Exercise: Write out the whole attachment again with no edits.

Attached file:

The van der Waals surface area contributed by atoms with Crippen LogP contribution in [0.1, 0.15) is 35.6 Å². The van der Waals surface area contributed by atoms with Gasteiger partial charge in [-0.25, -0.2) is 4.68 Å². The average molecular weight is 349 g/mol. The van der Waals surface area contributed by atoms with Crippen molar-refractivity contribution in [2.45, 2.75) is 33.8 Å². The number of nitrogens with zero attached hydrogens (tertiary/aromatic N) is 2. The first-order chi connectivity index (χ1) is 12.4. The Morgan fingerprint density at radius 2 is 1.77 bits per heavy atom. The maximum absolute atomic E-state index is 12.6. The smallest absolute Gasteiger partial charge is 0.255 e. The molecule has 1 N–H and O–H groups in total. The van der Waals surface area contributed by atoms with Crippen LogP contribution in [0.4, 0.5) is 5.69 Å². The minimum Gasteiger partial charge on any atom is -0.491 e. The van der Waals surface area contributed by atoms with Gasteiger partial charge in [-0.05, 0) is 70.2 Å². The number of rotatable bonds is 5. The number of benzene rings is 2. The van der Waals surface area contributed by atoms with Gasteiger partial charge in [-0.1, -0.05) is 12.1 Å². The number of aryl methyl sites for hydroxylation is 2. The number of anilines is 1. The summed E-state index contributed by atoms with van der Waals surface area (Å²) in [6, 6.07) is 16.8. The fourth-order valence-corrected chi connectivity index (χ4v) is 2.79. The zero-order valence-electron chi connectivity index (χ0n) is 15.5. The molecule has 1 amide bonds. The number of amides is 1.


The van der Waals surface area contributed by atoms with Crippen LogP contribution in [0.1, 0.15) is 35.6 Å². The van der Waals surface area contributed by atoms with Gasteiger partial charge in [-0.25, -0.2) is 4.68 Å². The average molecular weight is 349 g/mol. The van der Waals surface area contributed by atoms with Crippen molar-refractivity contribution in [2.45, 2.75) is 33.8 Å². The number of nitrogens with zero attached hydrogens (tertiary/aromatic N) is 2. The first-order chi connectivity index (χ1) is 12.4. The Morgan fingerprint density at radius 2 is 1.77 bits per heavy atom. The maximum absolute atomic E-state index is 12.6. The smallest absolute Gasteiger partial charge is 0.255 e. The molecule has 1 N–H and O–H groups in total. The van der Waals surface area contributed by atoms with Crippen LogP contribution in [0.4, 0.5) is 5.69 Å². The minimum Gasteiger partial charge on any atom is -0.491 e. The van der Waals surface area contributed by atoms with Gasteiger partial charge in [-0.05, 0) is 70.2 Å². The number of rotatable bonds is 5. The number of benzene rings is 2. The van der Waals surface area contributed by atoms with Gasteiger partial charge in [-0.1, -0.05) is 12.1 Å². The number of aryl methyl sites for hydroxylation is 2. The number of anilines is 1. The summed E-state index contributed by atoms with van der Waals surface area (Å²) in [6, 6.07) is 16.8. The fourth-order valence-corrected chi connectivity index (χ4v) is 2.79. The zero-order valence-electron chi connectivity index (χ0n) is 15.5. The molecule has 1 amide bonds. The number of amides is 1.